The incidence of Alzheimer’s disease (AD) is rising and the associated costs are increasing by the day. AD is amongst the costliest diseases to manage in western countries, with a significant strain on caregivers. The patients die within 8-10 years post the onset.
Prevalence of this debilitating condition increases post 65, with the risk doubling every 5 years after age 65. In the US, 1 in 8, over the age of 65, are diagnosed with AD every year. Women seem to be at higher risk. Named after a German Psychiatrist, Dr.Alois Alzheimer, the absolute number of Alzheimer’s patients is far higher than popular perception. Though it is much less in the developing world, the Global Prevalence is set to triple by 2050.
Rapidly progressing Dementia is the hallmark. There is no cure as the neuronal networks and the associated cognition get impacted irreversibly. So only way is to explore ways of preventing it. However, is it preventable? No definite answers; no large-scale studies so far, though promising research is underway.
Though b-amyloid is long held as the crux of the degenerative AD process, the hypothesis is being reviewed, as almost all drugs targeting this have failed or even worsened dementia. Some studies postulate that b-amyloid could actually be protective anti-oxidant and is the brain’s response to infection.
The interplay of genetic, environmental, and lifestyle factors leads to the onset and progress of complex conditions such as diabetes, cardio-cerebrovascular disease and Alzheimer’s. Each of the risk factors compounds the disease risk over several years of onset, not in isolation, but in a complex interplay with other factors. Some of these risk factors such as environment, diet, and lifestyle can be controlled; while some such as age, genetic make-up etc are beyond our control. A small percentage of people with Alzheimer’s disease (less than 1 percent) have an early-onset type, called Familial Alzheimer’s, associated with genetic mutations. Individuals who have these genetic mutations are guaranteed to develop the disease and cannot prevent it.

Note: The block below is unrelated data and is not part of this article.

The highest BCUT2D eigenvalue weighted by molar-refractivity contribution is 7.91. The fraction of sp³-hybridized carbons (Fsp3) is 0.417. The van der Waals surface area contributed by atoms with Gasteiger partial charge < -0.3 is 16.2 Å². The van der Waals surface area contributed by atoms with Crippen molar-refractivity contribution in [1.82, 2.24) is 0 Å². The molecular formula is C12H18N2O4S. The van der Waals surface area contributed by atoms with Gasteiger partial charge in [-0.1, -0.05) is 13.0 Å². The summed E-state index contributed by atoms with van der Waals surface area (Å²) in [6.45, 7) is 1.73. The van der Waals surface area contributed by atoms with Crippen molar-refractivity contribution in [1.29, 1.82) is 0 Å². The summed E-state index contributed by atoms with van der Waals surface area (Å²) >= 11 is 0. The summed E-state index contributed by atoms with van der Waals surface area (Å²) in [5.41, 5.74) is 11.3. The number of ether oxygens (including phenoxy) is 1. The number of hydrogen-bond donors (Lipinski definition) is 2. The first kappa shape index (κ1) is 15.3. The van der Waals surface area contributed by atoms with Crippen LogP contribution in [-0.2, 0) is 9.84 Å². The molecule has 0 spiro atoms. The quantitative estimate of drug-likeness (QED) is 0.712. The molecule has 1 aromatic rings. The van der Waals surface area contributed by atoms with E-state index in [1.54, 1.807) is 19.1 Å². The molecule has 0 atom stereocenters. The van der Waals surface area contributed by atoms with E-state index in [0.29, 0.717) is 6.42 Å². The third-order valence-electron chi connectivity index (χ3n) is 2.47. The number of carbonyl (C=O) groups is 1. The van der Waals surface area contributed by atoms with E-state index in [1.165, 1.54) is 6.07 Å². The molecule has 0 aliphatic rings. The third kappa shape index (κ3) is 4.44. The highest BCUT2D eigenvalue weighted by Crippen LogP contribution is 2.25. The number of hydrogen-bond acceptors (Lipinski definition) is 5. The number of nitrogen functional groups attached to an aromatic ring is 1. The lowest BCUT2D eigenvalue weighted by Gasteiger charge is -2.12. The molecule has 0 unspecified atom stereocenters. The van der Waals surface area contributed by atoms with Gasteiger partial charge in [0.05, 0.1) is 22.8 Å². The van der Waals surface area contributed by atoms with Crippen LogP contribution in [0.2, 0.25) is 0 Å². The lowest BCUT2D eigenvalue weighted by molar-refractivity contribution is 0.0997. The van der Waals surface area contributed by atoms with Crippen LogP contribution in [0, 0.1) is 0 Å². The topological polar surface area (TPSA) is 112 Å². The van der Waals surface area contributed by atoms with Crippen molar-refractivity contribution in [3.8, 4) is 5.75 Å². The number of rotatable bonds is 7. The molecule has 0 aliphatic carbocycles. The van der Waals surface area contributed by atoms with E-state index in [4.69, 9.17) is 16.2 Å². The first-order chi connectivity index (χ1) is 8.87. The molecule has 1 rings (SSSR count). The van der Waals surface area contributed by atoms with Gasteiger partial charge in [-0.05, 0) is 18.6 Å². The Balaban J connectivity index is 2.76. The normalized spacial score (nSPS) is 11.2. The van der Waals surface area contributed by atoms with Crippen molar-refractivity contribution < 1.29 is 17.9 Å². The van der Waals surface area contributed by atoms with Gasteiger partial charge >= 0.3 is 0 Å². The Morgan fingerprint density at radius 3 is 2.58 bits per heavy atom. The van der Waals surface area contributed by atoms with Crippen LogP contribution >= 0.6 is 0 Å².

The other adult-onset variant is called sporadic late-onset Alzheimer’s, which is increasingly being referred to as Type-III Diabetes. It is a combination of dietary carbohydrate overload coupled with lack of physical activity (classical underpinnings of Type-II Diabetes) that is becoming the crux of AD pathogenesis. It is this Type 3 Diabetes variant that can be prevented eminently.
Preventing a complex disease such as Alzheimer’s is a challenge and requires substantial discipline and awareness. Healthy lifestyle comprising of right diet, exercise, maintaining an appropriate weight, avoiding smoking and excessive alcohol can maintain and improve overall health and well-being. These measures are known to delay the onset or slow the progress of Alzheimer’s for a significant period of time, perhaps years and decades.
Ref: Alzheimers Res Ther. 2017; 9: 71.